- Portland (503) 384-9100
- Seattle (206) 652-4200
Exterior trouble shooting FAQ
Q: I have tried everything I can think of to keep paint on exterior window sills. What do you suggest my painting contractor do?
A: The painting contractor should prepare and repaint the entire window unit. The painting contractor must remove all loose paint with a wire brush or scraper, this includes the ends and underside of the sill, as peeling or cracking often begins there. Next, your painting contractor must remove any old failing caulking from the joints in the frame and the areas where the frame meets the sill and where the frame and sill meet the siding. Finish the surface prep by removing all loose particles from the sill. Now the painting contractor must apply one coat of exterior slow drying alkyd wood primer, again paying special attention to the end grain and underside of the sill. After the primer dries, apply an acrylic latex caulk to the joints where previous caulking was removed in the frame, the space between the frame and sill, and the space between the window and the siding. The painting contractor must follow with one or two coats of a top-quality acrylic latex flat, or satin house paint.
Q: Can mildew be permanently prevented by a painting contractor?
A: No. A Painting contractor cannot prevent mildew reoccurrence. However paints can be formulated to inhibit mildew growth, but under some conditions, mildew eventually will reappear on any type of paint.
Q: I am experiencing a great deal of peeling under the eaves of my house. Is moisture the culprit or do you think my painting contractor failed to properly prepare the surface the last time my house was painted?
A: The eaves of a house are a frequent location for paint problems, with peeling topping the list of concerns. Moisture drawn out of the house sometimes is the source of the problem, but more times than not the culprit is lack of inter-coat adhesion. This occurs when painting contractors apply paints to old, and when dirt and contaminants, such as salt, is not properly removed prior to painting.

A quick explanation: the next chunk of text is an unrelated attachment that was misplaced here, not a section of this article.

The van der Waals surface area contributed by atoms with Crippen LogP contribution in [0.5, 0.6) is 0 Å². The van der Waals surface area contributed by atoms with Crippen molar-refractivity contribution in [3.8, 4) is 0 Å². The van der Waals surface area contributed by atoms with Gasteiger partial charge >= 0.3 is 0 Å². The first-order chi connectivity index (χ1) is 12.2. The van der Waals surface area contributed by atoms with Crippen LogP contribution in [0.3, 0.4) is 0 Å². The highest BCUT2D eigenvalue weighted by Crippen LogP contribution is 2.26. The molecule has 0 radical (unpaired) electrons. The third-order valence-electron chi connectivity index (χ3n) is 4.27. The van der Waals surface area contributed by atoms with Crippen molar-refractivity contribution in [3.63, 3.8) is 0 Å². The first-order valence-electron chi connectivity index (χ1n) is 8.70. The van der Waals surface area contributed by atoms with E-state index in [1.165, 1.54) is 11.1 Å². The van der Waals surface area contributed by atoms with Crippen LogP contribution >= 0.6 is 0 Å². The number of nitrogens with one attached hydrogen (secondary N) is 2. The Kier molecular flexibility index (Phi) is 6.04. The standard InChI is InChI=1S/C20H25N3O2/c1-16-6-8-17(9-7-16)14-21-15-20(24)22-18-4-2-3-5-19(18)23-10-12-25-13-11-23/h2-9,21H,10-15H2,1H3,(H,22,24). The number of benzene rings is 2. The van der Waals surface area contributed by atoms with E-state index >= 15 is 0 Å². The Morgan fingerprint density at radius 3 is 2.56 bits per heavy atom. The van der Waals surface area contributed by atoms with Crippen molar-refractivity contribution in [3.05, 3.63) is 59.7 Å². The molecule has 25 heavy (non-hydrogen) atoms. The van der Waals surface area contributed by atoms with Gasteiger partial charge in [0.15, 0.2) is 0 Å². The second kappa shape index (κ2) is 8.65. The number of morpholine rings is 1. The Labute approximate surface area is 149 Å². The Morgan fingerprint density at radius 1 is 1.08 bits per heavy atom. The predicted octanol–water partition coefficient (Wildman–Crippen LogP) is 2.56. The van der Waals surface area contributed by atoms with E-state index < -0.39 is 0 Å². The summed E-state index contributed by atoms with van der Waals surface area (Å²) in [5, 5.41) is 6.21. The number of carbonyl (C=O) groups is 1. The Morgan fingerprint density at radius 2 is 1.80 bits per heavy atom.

Q: Why does wood fencing darken significantly when left unprotected, did my painting contractor do something wrong?
A: Ultra-violet radiation from the sun causes wood to naturally darken. For wood surfaces that have never been coated, or which have been finished with clear varnishes or lightly pigmented stains, this darkening can be unattractive. Unfortunately this problem cannot be solved by a painting contractor
Q: The following day after my painting contractor finished painting the siding on my house, I noticed wrinkles in various areas of the finish. What did my painting contractor do wrong?
A: If your painting contractor applied excess of the recommended wet film thickness or two coats of paint were applied too quick. This will not allow sufficient drying and wrinkling may occur. This surface imperfection should be corrected by the painting contractor once the paint film has dried by power sanding. The smooth area should then be primed with a quality oil or latex primer prior to top coating.
Q: After a painting contractor painted my aluminum siding with a latex house paint, there where sections of the house that contained streaks. What happened?
A: When dew forms on latex paints before the film has fully cured, a concentrated residue from the paint material can form on the surface, causing staining, unsightly runs and gloss patterns. This finish problem is known as surfactant leaching. Aluminum siding is particularly prone to surfactant leaching because this type of substrate reacts to temperature changes faster than wood. To avoid this problem, your painting contractor should apply paint during temperatures that allow proper curing.
Q: My new stucco house was just painted by a painting contractor and now has unsightly stain streaks. Do you know what possibly could be causing this?
A: Stucco and mortar joints contain hydrated or "hot" lime, a dry compound added to improve the workability of these materials. If the high alkalinity of mortar, cement mixes and concrete is not addressed prior to painting by your painting contractor, a reaction can occur when moisture is present, resulting in blistering, peeling and burning stains.
Q: What causes reddish colored stains on cedar and redwood?
A: The culprit here is a water-soluble dye called tannin. Moisture in the wood will cause the tannin to migrate to the surface and stain the paint. New red-colored wood must be sealed with a quality alkyd or latex under coater to create a barrier between the topcoat and the wood. More severe cases of tannin bleed may need one or two coats of an alkyd primer to prevent discoloration. Your painting contractor will be able to correct this problem